(Stigma Alert) A person who exhibits impaired control over engaging in substance use (or other reward-seeking behavior, such as gambling) despite suffering severe harms caused by such activity. While this language is commonly used, in order to help decrease stigma associated with these conditions, it has been recommended to use “person first” language; instead of describing someone as an “addict,” describe them as “a person with, or suffering from, addiction or substance use disorder.”

    (Kelly, Saitz, & Wakeman, 2016; Kelly & Westerhoff, 2010; Kelly et al., 2010; Sholten et al., 2017)

    ADDICTION

    According to the American Society of Addiction Medicine (ASAM), addiction is a primary, chronic, neurobiologic disease with genetic, psychosocial, and environmental factors influencing its development and manifestation. Addiction is characterized by behaviors that include:

    Impaired control over drug use

    Compulsive use

    Continued use despite harm

    Cravings (Ries, 2009)

    Learn more about: Addiction

    ADDICTION COUNSELOR

    Type of non-medically credentialed addiction treatment provider. Counselors vary across jurisdictions in their titles, their required level of education, and required level of training. Addiction counselors encompass “substance abuse counselors” (SACs), “certified alcohol and substance abuse counselors” (CASACs), and “certified alcohol and drug counselors” (CADCs).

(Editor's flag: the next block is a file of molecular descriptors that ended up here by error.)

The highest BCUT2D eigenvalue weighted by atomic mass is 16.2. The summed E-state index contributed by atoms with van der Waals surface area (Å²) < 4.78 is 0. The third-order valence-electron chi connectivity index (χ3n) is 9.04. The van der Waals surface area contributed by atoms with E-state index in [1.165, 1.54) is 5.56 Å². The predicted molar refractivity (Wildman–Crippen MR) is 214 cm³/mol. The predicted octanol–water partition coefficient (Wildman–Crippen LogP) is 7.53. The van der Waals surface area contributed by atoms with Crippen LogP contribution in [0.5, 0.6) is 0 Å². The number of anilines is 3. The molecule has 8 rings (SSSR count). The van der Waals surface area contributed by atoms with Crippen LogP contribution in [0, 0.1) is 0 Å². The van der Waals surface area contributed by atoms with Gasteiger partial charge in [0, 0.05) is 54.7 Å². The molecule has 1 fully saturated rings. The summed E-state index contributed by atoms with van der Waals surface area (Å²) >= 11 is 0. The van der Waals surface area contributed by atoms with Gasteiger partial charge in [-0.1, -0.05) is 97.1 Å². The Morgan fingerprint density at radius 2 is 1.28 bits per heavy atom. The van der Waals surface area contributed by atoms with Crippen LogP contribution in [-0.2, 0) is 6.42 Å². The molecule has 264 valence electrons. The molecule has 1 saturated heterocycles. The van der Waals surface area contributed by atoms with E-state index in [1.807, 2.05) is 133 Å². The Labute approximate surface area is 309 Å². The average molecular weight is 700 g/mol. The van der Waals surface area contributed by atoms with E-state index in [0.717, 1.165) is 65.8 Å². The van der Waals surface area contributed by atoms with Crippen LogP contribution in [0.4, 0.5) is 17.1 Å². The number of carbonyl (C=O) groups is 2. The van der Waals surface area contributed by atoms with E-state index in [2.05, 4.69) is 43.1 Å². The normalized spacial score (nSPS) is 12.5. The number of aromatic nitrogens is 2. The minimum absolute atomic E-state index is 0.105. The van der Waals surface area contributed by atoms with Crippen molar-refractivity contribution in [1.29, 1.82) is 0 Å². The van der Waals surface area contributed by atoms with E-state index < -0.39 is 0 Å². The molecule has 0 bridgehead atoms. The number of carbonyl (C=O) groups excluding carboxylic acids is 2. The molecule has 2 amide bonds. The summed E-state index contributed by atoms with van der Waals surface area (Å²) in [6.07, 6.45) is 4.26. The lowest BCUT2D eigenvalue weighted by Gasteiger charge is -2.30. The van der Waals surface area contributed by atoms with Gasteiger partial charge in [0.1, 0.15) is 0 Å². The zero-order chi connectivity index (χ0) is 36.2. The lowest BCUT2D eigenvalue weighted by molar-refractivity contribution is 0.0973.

View infographic: Meet Your Recovery Team

    ADDICTION MEDICINE PHYSICIAN

    A board-certified physician in some specialty (e.g., family medicine, pediatrics, neurology) who has undergone specialized training in addiction diagnosis, treatment, and management, but who does not typically provide addiction-specific psychotherapy, although often provides brief counseling.

    View infographic: Meet Your Recovery Team

    ADDICTION PSYCHIATRIST

    A physician who is board-certified as a psychiatrist with specialized training in addiction diagnosis, treatment, and management. Addiction psychiatrists can provide therapy, although most emphasize and prescribe medications and work in collaboration with social workers, psychologists, or counselors who provide psychotherapy.

    View infographic: Meet Your Recovery Team

    ADDICTION TOURISM

    The practice of sending individuals with substance use disorder to treatment centers or rehabilitation facilities outside of their states of permanent residence.

    ADVERSE DETERMINATION

    Any action by a health plan that denies or limits payment for the requested behavioral or medical treatment and services.

    Source : www.recoveryanswers.org

    Health Test

    Start studying Health Test- True and False. Learn vocabulary, terms, and more with flashcards, games, and other study tools.

    Health Test- True and False

    4.8 12 Reviews

    13 studiers in the last hour

    T/F- Ethanol is not addictive

    Click card to see definition 👆

    F- Ethanol is addictive